It is important to address “ableism” when aspiring to remove barriers for students with disabilities. Ableism is a belief system that continues to widely influence perceptions of learners with disabilities. This belief system sees persons with disabilities as being less worthy of respect and consideration, less able to contribute and participate, or of less inherent value than others.

  1. Students with disabilities have the right to dignity, respect, equality, choice, voice and full participation in a barrier-free public education system K-12, regardless of race, religious belief, colour, gender, gender identity, gender expression, physical disability, mental disability, family status or sexual orientation or any other factor(s).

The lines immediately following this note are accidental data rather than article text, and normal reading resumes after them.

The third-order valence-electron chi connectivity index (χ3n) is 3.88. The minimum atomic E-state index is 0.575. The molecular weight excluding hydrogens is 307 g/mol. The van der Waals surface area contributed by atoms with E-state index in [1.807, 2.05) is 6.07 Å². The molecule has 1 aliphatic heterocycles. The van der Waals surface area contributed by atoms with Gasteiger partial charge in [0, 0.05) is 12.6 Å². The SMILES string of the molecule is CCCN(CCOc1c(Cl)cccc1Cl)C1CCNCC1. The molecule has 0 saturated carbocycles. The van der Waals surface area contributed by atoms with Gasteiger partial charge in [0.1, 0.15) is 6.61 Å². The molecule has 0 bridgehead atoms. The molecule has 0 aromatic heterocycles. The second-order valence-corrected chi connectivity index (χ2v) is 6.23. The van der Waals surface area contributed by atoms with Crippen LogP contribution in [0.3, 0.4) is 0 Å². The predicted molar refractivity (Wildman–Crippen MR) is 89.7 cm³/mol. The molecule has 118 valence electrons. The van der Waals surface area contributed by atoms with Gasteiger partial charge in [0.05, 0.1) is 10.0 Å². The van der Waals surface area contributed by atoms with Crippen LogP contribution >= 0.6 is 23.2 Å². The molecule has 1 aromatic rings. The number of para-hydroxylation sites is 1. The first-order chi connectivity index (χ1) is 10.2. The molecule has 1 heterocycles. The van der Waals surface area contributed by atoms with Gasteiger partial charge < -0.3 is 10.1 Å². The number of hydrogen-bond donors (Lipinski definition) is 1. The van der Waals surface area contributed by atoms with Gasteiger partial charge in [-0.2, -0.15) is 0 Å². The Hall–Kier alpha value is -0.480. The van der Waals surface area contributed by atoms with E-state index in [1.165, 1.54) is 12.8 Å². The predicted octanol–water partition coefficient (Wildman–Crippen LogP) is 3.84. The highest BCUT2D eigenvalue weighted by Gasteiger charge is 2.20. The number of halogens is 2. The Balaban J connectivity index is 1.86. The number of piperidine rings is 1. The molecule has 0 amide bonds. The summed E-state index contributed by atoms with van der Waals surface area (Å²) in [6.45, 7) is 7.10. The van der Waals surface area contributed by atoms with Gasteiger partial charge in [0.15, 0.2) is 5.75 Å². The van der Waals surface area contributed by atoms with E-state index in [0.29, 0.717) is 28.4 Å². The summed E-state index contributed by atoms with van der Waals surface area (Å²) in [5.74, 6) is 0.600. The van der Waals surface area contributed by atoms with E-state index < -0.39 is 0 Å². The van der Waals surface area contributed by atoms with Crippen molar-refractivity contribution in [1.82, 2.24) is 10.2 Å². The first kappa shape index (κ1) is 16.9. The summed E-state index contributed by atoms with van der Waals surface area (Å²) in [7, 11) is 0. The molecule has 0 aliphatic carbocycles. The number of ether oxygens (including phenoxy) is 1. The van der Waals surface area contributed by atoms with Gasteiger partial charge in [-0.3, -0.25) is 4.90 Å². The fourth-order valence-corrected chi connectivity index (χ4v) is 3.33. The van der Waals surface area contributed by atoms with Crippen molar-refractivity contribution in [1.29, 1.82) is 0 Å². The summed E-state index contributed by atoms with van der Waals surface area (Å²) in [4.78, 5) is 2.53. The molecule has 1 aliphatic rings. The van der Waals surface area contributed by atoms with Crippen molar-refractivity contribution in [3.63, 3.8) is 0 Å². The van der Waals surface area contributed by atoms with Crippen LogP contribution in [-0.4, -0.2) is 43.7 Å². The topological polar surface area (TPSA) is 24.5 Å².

2. Students, parents/caregivers, educators, administrators, trustees and community members are valued and partners in creating and maintaining inclusive and equitable school communities, working together to identify and eliminate discriminatory practices, systemic barriers and biases from school systems to allow full access to a high-quality education and full participation for students with disabilities.
  3. Schools are places where diverse voices, talents and skills are recognized, where equity, equality, inclusion and human rights are well understood and applied, positively impacting educational outcomes for students with disabilities. Classroom, school and system practices are reflective of and responsive to the diversity of students with disabilities.
  4. Changing attitudes, beliefs and practices are facilitated through accessible education and training related to equity, equality, inclusion and human rights. Principles of equity, equality and inclusive education should be embedded throughout all training, programs, practices and policies.